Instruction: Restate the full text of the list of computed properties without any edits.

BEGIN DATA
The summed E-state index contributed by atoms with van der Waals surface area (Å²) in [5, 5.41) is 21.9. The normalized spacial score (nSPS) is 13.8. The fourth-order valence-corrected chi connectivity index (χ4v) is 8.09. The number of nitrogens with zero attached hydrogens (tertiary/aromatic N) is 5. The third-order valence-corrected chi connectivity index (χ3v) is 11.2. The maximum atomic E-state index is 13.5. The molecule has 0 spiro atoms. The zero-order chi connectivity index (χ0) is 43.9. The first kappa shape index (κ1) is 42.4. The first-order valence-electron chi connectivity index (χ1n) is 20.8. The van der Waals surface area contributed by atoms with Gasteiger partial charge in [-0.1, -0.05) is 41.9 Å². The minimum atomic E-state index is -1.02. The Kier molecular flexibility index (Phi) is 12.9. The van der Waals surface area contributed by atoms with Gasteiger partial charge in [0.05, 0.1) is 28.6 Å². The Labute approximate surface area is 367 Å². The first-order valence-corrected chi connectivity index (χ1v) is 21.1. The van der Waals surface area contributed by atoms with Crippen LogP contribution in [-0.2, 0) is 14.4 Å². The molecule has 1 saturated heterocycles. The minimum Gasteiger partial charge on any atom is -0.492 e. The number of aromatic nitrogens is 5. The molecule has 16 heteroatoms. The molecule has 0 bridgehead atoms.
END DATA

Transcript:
The summed E-state index contributed by atoms with van der Waals surface area (Å²) in [5, 5.41) is 21.9. The normalized spacial score (nSPS) is 13.8. The fourth-order valence-corrected chi connectivity index (χ4v) is 8.09. The number of nitrogens with zero attached hydrogens (tertiary/aromatic N) is 5. The third-order valence-corrected chi connectivity index (χ3v) is 11.2. The maximum atomic E-state index is 13.5. The molecule has 0 spiro atoms. The zero-order chi connectivity index (χ0) is 43.9. The first kappa shape index (κ1) is 42.4. The first-order valence-electron chi connectivity index (χ1n) is 20.8. The van der Waals surface area contributed by atoms with Gasteiger partial charge in [-0.1, -0.05) is 41.9 Å². The minimum atomic E-state index is -1.02. The Kier molecular flexibility index (Phi) is 12.9. The van der Waals surface area contributed by atoms with Gasteiger partial charge in [0.05, 0.1) is 28.6 Å². The Labute approximate surface area is 367 Å². The first-order valence-corrected chi connectivity index (χ1v) is 21.1. The van der Waals surface area contributed by atoms with Crippen LogP contribution in [-0.2, 0) is 14.4 Å². The molecule has 1 saturated heterocycles. The minimum Gasteiger partial charge on any atom is -0.492 e. The number of aromatic nitrogens is 5. The molecule has 16 heteroatoms. The molecule has 0 bridgehead atoms.